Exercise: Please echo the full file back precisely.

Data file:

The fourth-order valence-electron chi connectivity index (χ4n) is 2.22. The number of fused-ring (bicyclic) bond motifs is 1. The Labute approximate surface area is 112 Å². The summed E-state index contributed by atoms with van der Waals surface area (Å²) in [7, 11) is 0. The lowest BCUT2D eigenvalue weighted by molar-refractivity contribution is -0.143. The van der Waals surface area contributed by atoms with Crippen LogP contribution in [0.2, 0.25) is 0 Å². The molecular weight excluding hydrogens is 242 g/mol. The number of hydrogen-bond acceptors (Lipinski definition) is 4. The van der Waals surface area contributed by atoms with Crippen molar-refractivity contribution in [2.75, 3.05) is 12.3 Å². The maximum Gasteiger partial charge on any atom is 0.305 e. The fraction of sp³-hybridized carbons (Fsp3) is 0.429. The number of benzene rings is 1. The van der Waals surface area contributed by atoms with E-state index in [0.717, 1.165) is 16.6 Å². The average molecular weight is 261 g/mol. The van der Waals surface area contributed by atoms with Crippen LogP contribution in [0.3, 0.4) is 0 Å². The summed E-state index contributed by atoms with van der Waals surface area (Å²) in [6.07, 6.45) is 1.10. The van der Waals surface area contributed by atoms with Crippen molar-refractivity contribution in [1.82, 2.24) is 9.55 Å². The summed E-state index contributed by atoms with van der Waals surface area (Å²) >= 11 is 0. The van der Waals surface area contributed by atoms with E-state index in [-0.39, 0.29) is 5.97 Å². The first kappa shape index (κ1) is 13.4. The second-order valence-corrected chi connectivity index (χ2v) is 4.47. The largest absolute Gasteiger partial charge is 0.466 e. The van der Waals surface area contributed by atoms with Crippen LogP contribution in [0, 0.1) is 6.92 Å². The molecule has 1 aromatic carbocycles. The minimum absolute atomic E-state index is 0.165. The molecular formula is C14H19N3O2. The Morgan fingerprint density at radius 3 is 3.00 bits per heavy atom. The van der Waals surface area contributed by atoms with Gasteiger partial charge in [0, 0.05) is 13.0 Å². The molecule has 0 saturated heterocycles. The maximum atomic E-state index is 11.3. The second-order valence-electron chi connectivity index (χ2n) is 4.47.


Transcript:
The fourth-order valence-electron chi connectivity index (χ4n) is 2.22. The number of fused-ring (bicyclic) bond motifs is 1. The Labute approximate surface area is 112 Å². The summed E-state index contributed by atoms with van der Waals surface area (Å²) in [7, 11) is 0. The lowest BCUT2D eigenvalue weighted by molar-refractivity contribution is -0.143. The van der Waals surface area contributed by atoms with Crippen LogP contribution in [0.2, 0.25) is 0 Å². The molecular weight excluding hydrogens is 242 g/mol. The number of hydrogen-bond acceptors (Lipinski definition) is 4. The van der Waals surface area contributed by atoms with Crippen molar-refractivity contribution in [2.75, 3.05) is 12.3 Å². The maximum Gasteiger partial charge on any atom is 0.305 e. The fraction of sp³-hybridized carbons (Fsp3) is 0.429. The number of benzene rings is 1. The van der Waals surface area contributed by atoms with E-state index in [0.717, 1.165) is 16.6 Å². The average molecular weight is 261 g/mol. The van der Waals surface area contributed by atoms with Crippen LogP contribution in [0.3, 0.4) is 0 Å². The summed E-state index contributed by atoms with van der Waals surface area (Å²) in [6.07, 6.45) is 1.10. The van der Waals surface area contributed by atoms with Crippen molar-refractivity contribution in [1.82, 2.24) is 9.55 Å². The summed E-state index contributed by atoms with van der Waals surface area (Å²) >= 11 is 0. The van der Waals surface area contributed by atoms with E-state index in [-0.39, 0.29) is 5.97 Å². The first kappa shape index (κ1) is 13.4. The second-order valence-corrected chi connectivity index (χ2v) is 4.47. The largest absolute Gasteiger partial charge is 0.466 e. The van der Waals surface area contributed by atoms with Crippen LogP contribution in [0, 0.1) is 6.92 Å². The molecule has 1 aromatic carbocycles. The minimum absolute atomic E-state index is 0.165. The molecular formula is C14H19N3O2. The Morgan fingerprint density at radius 3 is 3.00 bits per heavy atom. The van der Waals surface area contributed by atoms with Gasteiger partial charge in [0, 0.05) is 13.0 Å². The molecule has 0 saturated heterocycles. The maximum atomic E-state index is 11.3. The second-order valence-electron chi connectivity index (χ2n) is 4.47.